Advent: Longing for King Jesus
- Dr. John Mark Reynolds The Torrey Honors Institute
- 2011 30 Nov
December 7, 2009
Advent is here.
Advent is the time the church prepares for the coming of King Jesus at the Christ Mass.
We are excited for the simple reason that our secular princes always let us down. Christians are the most hard headed of people. We know that nobody can be trusted, because we don't trust ourselves.
Weirdly that does not make us bitter or cynical, because we always are in love with God and His creation. A lover may know his lover falls short of the mark, but he loves her anyway. What choice does he have? Love is not reasonable that way.
And yet we long for a world where the hero is really a hero and the prince is really princely.
We are sick of cynicism and discovering the feet of clay we know are there, but dread finding. We long for Emmanuel, God with us. We long with the rational hope of those who know there is a hunger that must be satisfied, but who have never found anybody to satisfy it. We know the Real King is coming at Christmas and we cannot wait.
We celebrate the first coming so heartily, I think, because we long for the second coming so mightily. Come King Jesus and deliver us from the rule of fallen men and women who fall short of even the lowest expectations.
Come, oh come, Emmanuel and rescue captive Israel.
The giving of gifts at Christmas has become ugly and sordid. We are encouraged to buy things we cannot afford and to give things nobody in their right minds would really want, but there is a good behind the gift giving. We want to make happy people we love and mistakenly believe gifts can do it. Gifts are just the outward sign of what we should be giving them inwardly, but we go on doing the outer act even when the real inner reality is missing.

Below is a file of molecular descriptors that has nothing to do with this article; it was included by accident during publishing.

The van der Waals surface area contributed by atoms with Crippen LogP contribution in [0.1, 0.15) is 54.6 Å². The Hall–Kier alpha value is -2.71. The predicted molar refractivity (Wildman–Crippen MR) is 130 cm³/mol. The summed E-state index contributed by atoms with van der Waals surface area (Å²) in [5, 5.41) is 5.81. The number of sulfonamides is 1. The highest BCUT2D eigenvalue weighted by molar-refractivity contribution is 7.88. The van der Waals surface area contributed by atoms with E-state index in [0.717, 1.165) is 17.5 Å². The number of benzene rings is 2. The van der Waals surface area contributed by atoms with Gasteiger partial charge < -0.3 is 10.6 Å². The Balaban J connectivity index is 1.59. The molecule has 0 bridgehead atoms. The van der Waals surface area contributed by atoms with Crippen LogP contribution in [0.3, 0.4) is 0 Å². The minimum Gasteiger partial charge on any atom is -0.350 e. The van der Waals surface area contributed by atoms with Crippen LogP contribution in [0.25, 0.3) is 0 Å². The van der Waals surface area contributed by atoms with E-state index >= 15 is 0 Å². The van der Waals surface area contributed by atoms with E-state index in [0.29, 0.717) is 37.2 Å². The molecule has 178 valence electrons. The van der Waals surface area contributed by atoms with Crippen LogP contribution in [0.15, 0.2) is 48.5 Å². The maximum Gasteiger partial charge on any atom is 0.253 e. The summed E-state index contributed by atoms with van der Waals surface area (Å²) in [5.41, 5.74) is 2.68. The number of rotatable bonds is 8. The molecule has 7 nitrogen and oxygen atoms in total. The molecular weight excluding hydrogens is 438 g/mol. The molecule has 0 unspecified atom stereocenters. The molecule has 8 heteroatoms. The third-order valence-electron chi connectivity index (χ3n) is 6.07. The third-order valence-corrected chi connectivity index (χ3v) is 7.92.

We love so much that we wish that things were the way they should be instead of the way they are.
I think the aspiration is something and those that mock it are foolish. The most foolish gift given this Christmas is at least a gift. It is full of bad motives. It is selfish more than it is altruistic. It is base more than it is sublime, but there is some charity in it.
So little we do has any charity at all that this small act of giving looms large to us. It is a good thing, or at least a partially good thing, in the midst of near total depravity. We celebrate the first coming as a down payment of the second.
Come, King Jesus! Deliver us from EU bureaucrats, from hypocrites in the religious right and idiots in the religious left. Save us from Obama, Palin and ourselves. We know that we are not the One we are waiting for, because if we were there would be not hope at all.
You are the One we are waiting for.
Come, oh come Emmanuel, and rescue captive Israel.
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